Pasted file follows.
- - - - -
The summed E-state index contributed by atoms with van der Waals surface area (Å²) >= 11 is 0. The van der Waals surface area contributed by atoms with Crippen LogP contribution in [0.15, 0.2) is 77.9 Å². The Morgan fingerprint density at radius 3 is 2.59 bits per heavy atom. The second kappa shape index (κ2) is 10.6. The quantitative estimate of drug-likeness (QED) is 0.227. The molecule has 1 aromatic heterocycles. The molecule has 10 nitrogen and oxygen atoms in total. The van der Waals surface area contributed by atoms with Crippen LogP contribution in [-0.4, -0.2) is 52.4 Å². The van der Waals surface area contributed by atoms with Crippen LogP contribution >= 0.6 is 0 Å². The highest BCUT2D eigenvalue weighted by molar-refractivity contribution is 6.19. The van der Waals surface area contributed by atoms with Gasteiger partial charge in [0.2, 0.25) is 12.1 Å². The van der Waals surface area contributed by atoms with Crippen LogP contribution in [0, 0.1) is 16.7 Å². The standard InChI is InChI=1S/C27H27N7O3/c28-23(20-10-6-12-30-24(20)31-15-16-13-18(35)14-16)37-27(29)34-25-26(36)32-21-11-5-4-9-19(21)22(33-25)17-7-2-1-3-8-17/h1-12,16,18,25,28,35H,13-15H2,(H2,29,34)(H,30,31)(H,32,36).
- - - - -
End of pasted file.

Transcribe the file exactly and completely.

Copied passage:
The summed E-state index contributed by atoms with van der Waals surface area (Å²) >= 11 is 0. The van der Waals surface area contributed by atoms with Crippen LogP contribution in [0.15, 0.2) is 77.9 Å². The Morgan fingerprint density at radius 3 is 2.59 bits per heavy atom. The second kappa shape index (κ2) is 10.6. The quantitative estimate of drug-likeness (QED) is 0.227. The molecule has 1 aromatic heterocycles. The molecule has 10 nitrogen and oxygen atoms in total. The van der Waals surface area contributed by atoms with Crippen LogP contribution in [-0.4, -0.2) is 52.4 Å². The van der Waals surface area contributed by atoms with Crippen LogP contribution >= 0.6 is 0 Å². The highest BCUT2D eigenvalue weighted by molar-refractivity contribution is 6.19. The van der Waals surface area contributed by atoms with Gasteiger partial charge in [0.2, 0.25) is 12.1 Å². The van der Waals surface area contributed by atoms with Crippen LogP contribution in [0, 0.1) is 16.7 Å². The standard InChI is InChI=1S/C27H27N7O3/c28-23(20-10-6-12-30-24(20)31-15-16-13-18(35)14-16)37-27(29)34-25-26(36)32-21-11-5-4-9-19(21)22(33-25)17-7-2-1-3-8-17/h1-12,16,18,25,28,35H,13-15H2,(H2,29,34)(H,30,31)(H,32,36).